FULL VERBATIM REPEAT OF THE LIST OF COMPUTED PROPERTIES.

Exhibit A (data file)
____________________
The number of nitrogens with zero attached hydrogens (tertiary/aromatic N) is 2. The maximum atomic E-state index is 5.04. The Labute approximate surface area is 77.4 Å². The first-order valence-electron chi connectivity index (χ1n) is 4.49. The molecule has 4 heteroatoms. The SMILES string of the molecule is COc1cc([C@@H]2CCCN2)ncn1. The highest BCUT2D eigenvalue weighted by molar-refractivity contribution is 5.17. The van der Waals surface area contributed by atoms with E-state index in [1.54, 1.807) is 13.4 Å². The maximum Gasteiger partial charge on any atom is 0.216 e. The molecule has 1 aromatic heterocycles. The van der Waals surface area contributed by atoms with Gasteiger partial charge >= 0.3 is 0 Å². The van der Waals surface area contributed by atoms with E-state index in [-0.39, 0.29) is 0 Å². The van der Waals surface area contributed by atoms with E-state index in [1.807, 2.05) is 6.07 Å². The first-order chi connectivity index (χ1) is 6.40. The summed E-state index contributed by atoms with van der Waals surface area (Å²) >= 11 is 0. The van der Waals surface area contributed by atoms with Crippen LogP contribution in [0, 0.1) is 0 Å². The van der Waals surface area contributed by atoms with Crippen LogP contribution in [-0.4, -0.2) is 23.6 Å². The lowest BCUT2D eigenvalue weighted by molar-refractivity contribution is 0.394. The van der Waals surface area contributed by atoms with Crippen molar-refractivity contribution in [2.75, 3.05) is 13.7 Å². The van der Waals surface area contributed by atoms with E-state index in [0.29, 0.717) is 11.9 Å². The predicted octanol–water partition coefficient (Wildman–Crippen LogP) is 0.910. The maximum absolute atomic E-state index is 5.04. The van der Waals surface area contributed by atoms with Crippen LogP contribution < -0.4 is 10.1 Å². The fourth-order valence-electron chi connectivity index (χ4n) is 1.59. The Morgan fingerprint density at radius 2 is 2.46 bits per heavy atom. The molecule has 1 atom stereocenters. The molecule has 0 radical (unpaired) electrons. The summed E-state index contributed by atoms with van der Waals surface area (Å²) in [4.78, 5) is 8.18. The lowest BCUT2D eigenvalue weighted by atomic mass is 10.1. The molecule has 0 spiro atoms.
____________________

The number of nitrogens with zero attached hydrogens (tertiary/aromatic N) is 2. The maximum atomic E-state index is 5.04. The Labute approximate surface area is 77.4 Å². The first-order valence-electron chi connectivity index (χ1n) is 4.49. The molecule has 4 heteroatoms. The SMILES string of the molecule is COc1cc([C@@H]2CCCN2)ncn1. The highest BCUT2D eigenvalue weighted by molar-refractivity contribution is 5.17. The van der Waals surface area contributed by atoms with E-state index in [1.54, 1.807) is 13.4 Å². The maximum Gasteiger partial charge on any atom is 0.216 e. The molecule has 1 aromatic heterocycles. The van der Waals surface area contributed by atoms with Gasteiger partial charge >= 0.3 is 0 Å². The van der Waals surface area contributed by atoms with E-state index in [-0.39, 0.29) is 0 Å². The van der Waals surface area contributed by atoms with E-state index in [1.807, 2.05) is 6.07 Å². The first-order chi connectivity index (χ1) is 6.40. The summed E-state index contributed by atoms with van der Waals surface area (Å²) >= 11 is 0. The van der Waals surface area contributed by atoms with Crippen LogP contribution in [0, 0.1) is 0 Å². The van der Waals surface area contributed by atoms with Crippen LogP contribution in [-0.4, -0.2) is 23.6 Å². The lowest BCUT2D eigenvalue weighted by molar-refractivity contribution is 0.394. The van der Waals surface area contributed by atoms with Crippen molar-refractivity contribution in [2.75, 3.05) is 13.7 Å². The van der Waals surface area contributed by atoms with E-state index in [0.29, 0.717) is 11.9 Å². The predicted octanol–water partition coefficient (Wildman–Crippen LogP) is 0.910. The maximum absolute atomic E-state index is 5.04. The van der Waals surface area contributed by atoms with Crippen LogP contribution < -0.4 is 10.1 Å². The fourth-order valence-electron chi connectivity index (χ4n) is 1.59. The Morgan fingerprint density at radius 2 is 2.46 bits per heavy atom. The molecule has 1 atom stereocenters. The molecule has 0 radical (unpaired) electrons. The summed E-state index contributed by atoms with van der Waals surface area (Å²) in [4.78, 5) is 8.18. The lowest BCUT2D eigenvalue weighted by atomic mass is 10.1. The molecule has 0 spiro atoms.